Sir Suma Chakrabarti is Adviser to the Presidents of Kazakstan and Uzbekistan on economic development, effective governance and international cooperation. He is also Deputy Chair of the Kazakhstan Supreme Council on Reforms, and of the Management Council of the Astana International Financial Centre.
Sir Suma is also Chair of the Board of Trustees of ODI, Britain’s premier international development think tank, and works as a Global Commissioner of the New Climate Economy network, as a member of the Clean Growth Leadership Network, the Advisory Board of ECube Climate Finance, the WHO Commission examining post-COVID19 health systems in Europe, the Board of the Project for Modern Democracy think tank, the Commission for Smart Government, of the International Advisory Council of the Oxford India Centre for Sustainable Development, and of the WEF Eurasia Policy Group, and as an adviser to the Karta Initiative.
Sir Suma also writes and speaks on various international development, climate change, and public service reform issues.
Sir Suma was until July 2020 the sixth President of the European Bank for Reconstruction and Development (EBRD), a multilateral development bank (MDB) with global membership. Sir Suma served two full four-year terms, having won competitive elections in 2012 and in 2016.
During his tenure at the EBRD, Sir Suma led the expansion of the institution’s geographical focus to the Middle East and placed greater stress on the less advanced countries of operation. While continuing with its private sector-focused mandate, Sir Suma led the EBRD’s advocacy for market-friendly policy reform, better governance and improved investment climates, engaging personally with the political leaders of the EBRD’s countries of operation and the CEOs of private and public sector clients.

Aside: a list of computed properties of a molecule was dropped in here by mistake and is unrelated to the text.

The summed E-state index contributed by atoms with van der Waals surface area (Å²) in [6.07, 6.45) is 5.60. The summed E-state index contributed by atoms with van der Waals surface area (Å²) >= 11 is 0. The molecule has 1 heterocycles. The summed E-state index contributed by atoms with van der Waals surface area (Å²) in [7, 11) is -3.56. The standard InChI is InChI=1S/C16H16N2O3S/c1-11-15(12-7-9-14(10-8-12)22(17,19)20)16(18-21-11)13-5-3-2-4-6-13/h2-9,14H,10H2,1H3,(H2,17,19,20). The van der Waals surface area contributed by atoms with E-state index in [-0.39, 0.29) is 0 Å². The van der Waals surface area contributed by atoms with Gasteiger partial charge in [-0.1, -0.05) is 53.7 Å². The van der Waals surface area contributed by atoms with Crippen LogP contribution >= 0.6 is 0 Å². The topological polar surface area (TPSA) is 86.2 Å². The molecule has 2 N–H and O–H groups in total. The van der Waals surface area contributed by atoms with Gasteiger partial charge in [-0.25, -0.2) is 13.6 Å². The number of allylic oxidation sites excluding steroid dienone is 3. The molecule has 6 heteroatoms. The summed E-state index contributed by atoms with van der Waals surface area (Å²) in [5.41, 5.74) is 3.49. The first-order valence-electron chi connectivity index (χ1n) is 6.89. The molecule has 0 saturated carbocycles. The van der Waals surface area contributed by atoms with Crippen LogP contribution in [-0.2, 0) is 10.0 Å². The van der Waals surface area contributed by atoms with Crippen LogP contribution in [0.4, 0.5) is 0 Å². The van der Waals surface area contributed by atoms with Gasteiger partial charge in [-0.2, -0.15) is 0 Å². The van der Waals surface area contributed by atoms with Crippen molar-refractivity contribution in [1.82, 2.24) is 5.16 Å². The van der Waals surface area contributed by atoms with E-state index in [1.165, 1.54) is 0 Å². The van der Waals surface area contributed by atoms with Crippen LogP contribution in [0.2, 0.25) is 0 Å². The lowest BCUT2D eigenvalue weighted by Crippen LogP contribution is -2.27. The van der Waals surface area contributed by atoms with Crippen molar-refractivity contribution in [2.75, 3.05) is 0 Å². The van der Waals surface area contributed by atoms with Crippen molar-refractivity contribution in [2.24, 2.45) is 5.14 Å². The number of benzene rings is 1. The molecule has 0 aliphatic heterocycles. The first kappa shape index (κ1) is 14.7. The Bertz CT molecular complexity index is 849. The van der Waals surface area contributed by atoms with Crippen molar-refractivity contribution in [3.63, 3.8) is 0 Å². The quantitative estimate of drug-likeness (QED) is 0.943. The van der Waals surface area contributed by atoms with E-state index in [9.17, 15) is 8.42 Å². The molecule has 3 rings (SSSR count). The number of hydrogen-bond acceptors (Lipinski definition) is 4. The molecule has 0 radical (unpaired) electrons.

Before becoming President of the EBRD, Sir Suma had a very successful career in the UK civil service and was Permanent Secretary (most senior civil servant) successively at the Department for International Development (2002-2007) and the Ministry of Justice (2007-2012).
Sir Suma’s earlier career was in international development, starting as an ODI Fellow in Botswana in the early 1980s, and encompassing a range of economic and administrative posts in the Overseas Development Administration (DFID’s predecessor) in London and in the UK office at the World Bank and IMF.
After studying Politics, Philosophy and Economics at the University of Oxford, Sir Suma took a Masters in Development Economics at the University of Sussex. He is a honorary Fellow of New College, Oxford University, a honorary bencher at the Middle Temple, and also holds honorary doctorates from the Universities of Sussex, East Anglia, and the Bucharest University of Economic Sciences, as well as prestigious honours from Kosovo, Kazakhstan and Uzbekistan.
Sir Suma was knighted in 2006 for his work in international development.
Sir Suma was born in 1959 in West Bengal, India, and moved to the UK when he was five. He is married with one daughter.
What is the current rate of vaccination in Europe? What are the lessons learnt of applied restrictive measures? Could ‘mini Schengen in times of pandemic be efficient and help to fight the virus without endangering the transborder life/trade?
While the global distribution of vaccines is essential, how can we make sure that the shortage of the vaccines and the race to procure them is not abused for geopolitical purposes? How to make sure the populations around the world are not held hostage to vaccine “holders” and have equitable assess to this global good?